Mexico Leasing, LLC v Jones

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[*1] Mexico Leasing, LLC v Jones 2014 NY Slip Op 51456(U) Decided on September 29, 2014 Appellate Term, Second Department Published by New York State Law Reporting Bureau pursuant to Judiciary Law § 431. This opinion is uncorrected and will not be published in the printed Official Reports.

Decided on September 29, 2014
2013-817 Q C

Mexico Leasing, LLC, Landlord-Appellant,


Madge Jones, Tenant-Respondent, YVETTE MORRIS and MELBOURNE JONES, Jr., Undertenants-Respondents, -and- CHRISTOPHER JAMES, "JOHN DOE" and/or "JANE DOE," Undertenants.

Appeal from a final judgment of the Civil Court of the City of New York, Queens County (Ulysses Bernard Leverett, J.), entered May 16, 2012. The final judgment, after a nonjury trial, dismissed the petition in a holdover summary proceeding.

ORDERED that the final judgment is affirmed, without costs.

In this nonprimary-residence holdover proceeding, the proof, at a nonjury trial, established that Madge Jones, the tenant of record of the subject rent-stabilized apartment, had moved to Pennsylvania in 1999 to be closer to her place of employment, leaving her young-adult children and a grandchild living in the apartment. Tenant testified that, after moving to Pennsylvania, she would return to the apartment several times a month, that she continued to view herself as living in the apartment, and that she continued to pay the rent and to sign renewal leases, the last lease expiring on June 30, 2011. Tenant's daughter, Yvette Morris, testified that she was born in 1976 and has lived in the apartment since 1984. Morris' daughter, who was born in 1995, has lived with Morris since birth. Following the trial, the Civil Court held that Morris was entitled to succession rights, as she had established that she had lived with her mother during the two-year period prior to tenant's relocation in 1999. Accordingly, the court dismissed the petition.

On appeal, landlord contends that the tenant of record cannot be found to have permanently vacated the apartment until July 2011, as she continued to pay the rent and sign renewal leases during the years from 1999 to 2011. Landlord further contends that Morris is not entitled to succession rights because the tenant of record did not live in the apartment during the two-year period prior to June 30, 2011 (see Third Lenox Terrace Assoc. v Edwards, 91 AD3d [*2]532 [2012]).

The succession provision of the Rent Stabilization Code (RSC) provides, in pertinent part, as follows:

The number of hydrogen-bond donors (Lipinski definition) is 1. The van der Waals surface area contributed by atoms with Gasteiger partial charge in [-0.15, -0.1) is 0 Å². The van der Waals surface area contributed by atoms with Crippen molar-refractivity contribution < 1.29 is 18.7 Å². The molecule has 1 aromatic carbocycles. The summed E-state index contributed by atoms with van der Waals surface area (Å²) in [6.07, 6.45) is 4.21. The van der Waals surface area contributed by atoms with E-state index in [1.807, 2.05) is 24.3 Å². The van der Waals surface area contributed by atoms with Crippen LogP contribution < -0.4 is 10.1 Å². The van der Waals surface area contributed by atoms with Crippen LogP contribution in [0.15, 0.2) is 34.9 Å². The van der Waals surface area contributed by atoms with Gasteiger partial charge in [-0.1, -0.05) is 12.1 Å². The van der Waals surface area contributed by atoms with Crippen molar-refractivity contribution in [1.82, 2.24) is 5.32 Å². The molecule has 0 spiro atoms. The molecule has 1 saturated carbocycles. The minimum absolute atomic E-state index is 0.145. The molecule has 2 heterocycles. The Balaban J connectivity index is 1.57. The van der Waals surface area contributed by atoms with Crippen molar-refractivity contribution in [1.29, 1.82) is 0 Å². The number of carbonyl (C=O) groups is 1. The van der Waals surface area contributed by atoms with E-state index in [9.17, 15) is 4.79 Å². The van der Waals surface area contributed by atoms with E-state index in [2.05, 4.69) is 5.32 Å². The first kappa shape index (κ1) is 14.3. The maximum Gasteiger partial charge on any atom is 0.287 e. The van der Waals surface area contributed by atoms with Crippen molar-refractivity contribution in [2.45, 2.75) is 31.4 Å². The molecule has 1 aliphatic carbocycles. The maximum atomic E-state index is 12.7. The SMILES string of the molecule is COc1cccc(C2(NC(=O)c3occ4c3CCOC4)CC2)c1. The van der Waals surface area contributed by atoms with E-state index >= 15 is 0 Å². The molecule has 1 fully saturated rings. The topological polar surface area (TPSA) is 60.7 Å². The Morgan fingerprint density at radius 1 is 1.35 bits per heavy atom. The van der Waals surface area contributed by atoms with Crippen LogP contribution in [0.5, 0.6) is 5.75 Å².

"(b) (1) Unless otherwise prohibited by occupancy restrictions based upon income limitations pursuant to federal, state or local law, regulations or other requirements of governmental agencies, if an offer is made to the tenant pursuant to the provisions of subdivision (a) of this section and such tenant has permanently vacated the housing accommodation, any member of such tenant's family, as defined in section 2520.6(o) of this Title, who has resided with the tenant in the housing accommodation as a primary residence for a period of no less than two years . . . immediately prior to the permanent vacating of the housing accommodation by the tenant, or from the inception of the tenancy or commencement of the relationship, if for less than such periods, shall be entitled to be named as a tenant on the renewal lease" (RSC [9 NYCRR] § 2523.5 [b] [1]).
In our view, Morris satisfied the Code's requirements for succession rights, albeit not for the reasons stated by the Civil Court.

In Matter of Murphy v New York State Div. of Hous & Community Renewal (21 NY3d 649, 653 [2013]), the Court of Appeals, noting that the Mitchell-Lama succession provisions "serve the important remedial purpose of preventing dislocation of long-term residents due to the vacatur of the head of household," held that the denial by the New York State Division of Housing and Community Renewal (DHCR) of succession rights to the tenant of record's son based on the tenant of record's failure to file an annual income affidavit listing her son, as required by DHCR's succession regulations, was arbitrary and capricious in light of the overall goal of the succession provisions. As has long been recognized, the rent-control and rent-stabilization succession provisions share the same salutary purpose as the Mitchell-Lama succession regulations (e.g. Rent Stabilization Assn. of NY City v Higgins, 83 NY2d 156 [1993]; Braschi v Stahl Assoc. Co., 74 NY2d 201 [1989]; Lesser v Park 65 Realty Corp., 140 AD2d 169 [1988]; NCL Realty v Sunga, NYLJ, May 31, 1988, at 22, col 2 [App Term, 2d & 11th Jud Dists]). Reading RSC § 2523.5 (b) (1) with this purpose in mind, we hold that the provision does not mandate, or even allow, a finding of nonentitlement to succession rights solely on the ground that the tenant of record has not maintained her primary residency in the stabilized apartment during the two-year period prior to her permanent vacating of the apartment, which here under all the facts and circumstances must be deemed as having occurred on July 1, 2011. Notably, RSC § 2523.5 (b) (1) focuses on the remaining family member's having resided in the apartment "as a primary residence" within the two-year period prior to the tenant's permanent vacating of the apartment, and does not insist upon the tenant of record's having so resided during that period. It is thus our view that the eviction of the remaining family member in the circumstances of this case would not be consistent with the purpose of RSC § 2523.5 (b) (1) to avoid the "grievous harm" (Lesser, 140 AD2d at 173) of uprooting family members, and is not warranted.

Accordingly, the final judgment is affirmed.

Pesce, P.J., Aliotta and Solomon, JJ., concur.

Decision Date: September 29, 2014